Few law-abiding people would disagree that human trafficking is a critical social problem. This criminal activity involves forced, fraudulent or coerced labor, debt repayment, warfighting, sexual exploitation, or organ donation. In 2020 in the United States alone there were over 10,000 reported incidents of human trafficking and almost 17,000 reported victims – and the actual numbers are likely to be much higher. This modern form of slavery exists around the globe, with an estimated 40 million victims. In addition, it disproportionately affects women and children.
Human trafficking is a difficult problem to address or even quantify in detail. Some, though not the majority of, human trafficking involves moving people across international borders, and many incidents are perpetrated by family members or intimate partners. In order to address the issue, it needs to be brought out of the shadows, with granular, local information about the extent of the problem, who is suffering from it, and who is fighting it.
Bringing trafficking and attempts to curtail it out into the open is the primary activity of Engage Together, a nonprofit organization led by human rights lawyer Ashleigh Chapman. Since 2014, Engage Together has been working to identify local-level gaps in preventing and reducing human trafficking. Chapman says: “Human trafficking is a complex issue requiring comprehensive strategies. People were guessing about how best to address it. We needed to change the perspective to identifying what’s already being done and what isn’t.”
“Human trafficking is a complex issue requiring comprehensive strategies.”
- Ashleigh Chapman, President and CEO, Engage Together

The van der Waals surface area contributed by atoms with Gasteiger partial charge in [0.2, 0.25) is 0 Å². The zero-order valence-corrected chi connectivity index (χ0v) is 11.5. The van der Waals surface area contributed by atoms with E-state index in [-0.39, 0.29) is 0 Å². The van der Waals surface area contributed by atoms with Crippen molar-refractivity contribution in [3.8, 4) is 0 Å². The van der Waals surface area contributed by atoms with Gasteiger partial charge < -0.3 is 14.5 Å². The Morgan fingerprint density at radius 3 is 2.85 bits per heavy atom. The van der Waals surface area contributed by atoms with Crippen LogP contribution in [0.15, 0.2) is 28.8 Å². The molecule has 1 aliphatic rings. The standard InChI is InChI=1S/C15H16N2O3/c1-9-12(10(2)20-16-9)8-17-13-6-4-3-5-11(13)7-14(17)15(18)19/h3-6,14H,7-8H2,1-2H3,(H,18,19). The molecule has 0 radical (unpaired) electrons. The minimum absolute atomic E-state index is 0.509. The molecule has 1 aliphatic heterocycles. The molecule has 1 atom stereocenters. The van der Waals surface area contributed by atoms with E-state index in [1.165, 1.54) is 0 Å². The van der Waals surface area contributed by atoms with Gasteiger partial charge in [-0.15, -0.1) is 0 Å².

Engage Together focuses on illuminating trafficking prevention and remediation data points in communities, with the goal of helping their leaders understand and address the problem. When the organization began working with communities, Chapman says that on average it took 18 months to simply unearth what efforts were taking place. She wanted it to take 18 minutes, so that Engage Together and its partners could spend far more time on actually solving the problem. This set her on a mission.
Working with volunteered advice from large companies like Deloitte and Anthem, Engage Together developed a plan for speeding up the process. The first part was to facilitate data gathering using an online survey that would go to multiple participants in a community – universities, doctors, dentists, homeless shelters, etc. Respondents now require only 17 minutes on average to complete the survey and describe what they are doing to address trafficking.
The second part of the plan was to visualize all the relevant data and make it broadly accessible to stakeholders. The goal was to communicate where communities are strong, where gaps need to be addressed, and who is at the table and who isn’t. The staff and volunteers had a vision of a comprehensive dashboard of trafficking resources. But, says Chapman: “This was a brilliant solution in principle, but we struggled with it in practice. The data, much of which was external and in different formats, was difficult to load. And people found it difficult to understand and use the tools we initially chose to load, analyze, and display the data – until Qlik came on board.”
Engage Together became acquainted with Qlik when it began working with Pomerol Partners, a multinational data analytics and visualization consulting firm and Qlik implementation partner. With donated licenses from Qlik’s Corporate Responsibility program, Engage Together and Pomerol were able to create an application that serves up customized dashboards for each community. Chapman enthuses: “Within 90 days we had the visualization we dreamed of.”
“Within 90 days we had the visualization we dreamed of.”
Each dashboard assesses and maps community resources relative to human trafficking. Using the dashboard, community resources can overcome the silos and fragmentation that previously characterized anti-trafficking programs, unifying their efforts and initiatives. The displayed information relates to such diverse interventions as prevention, rescue and exit, temporary shelter, survivor aftercare, legislative reform, training, outreach, and more. Engage Together uses Qlik analytics and reporting to distribute customized reports and embedded visualizations to each community.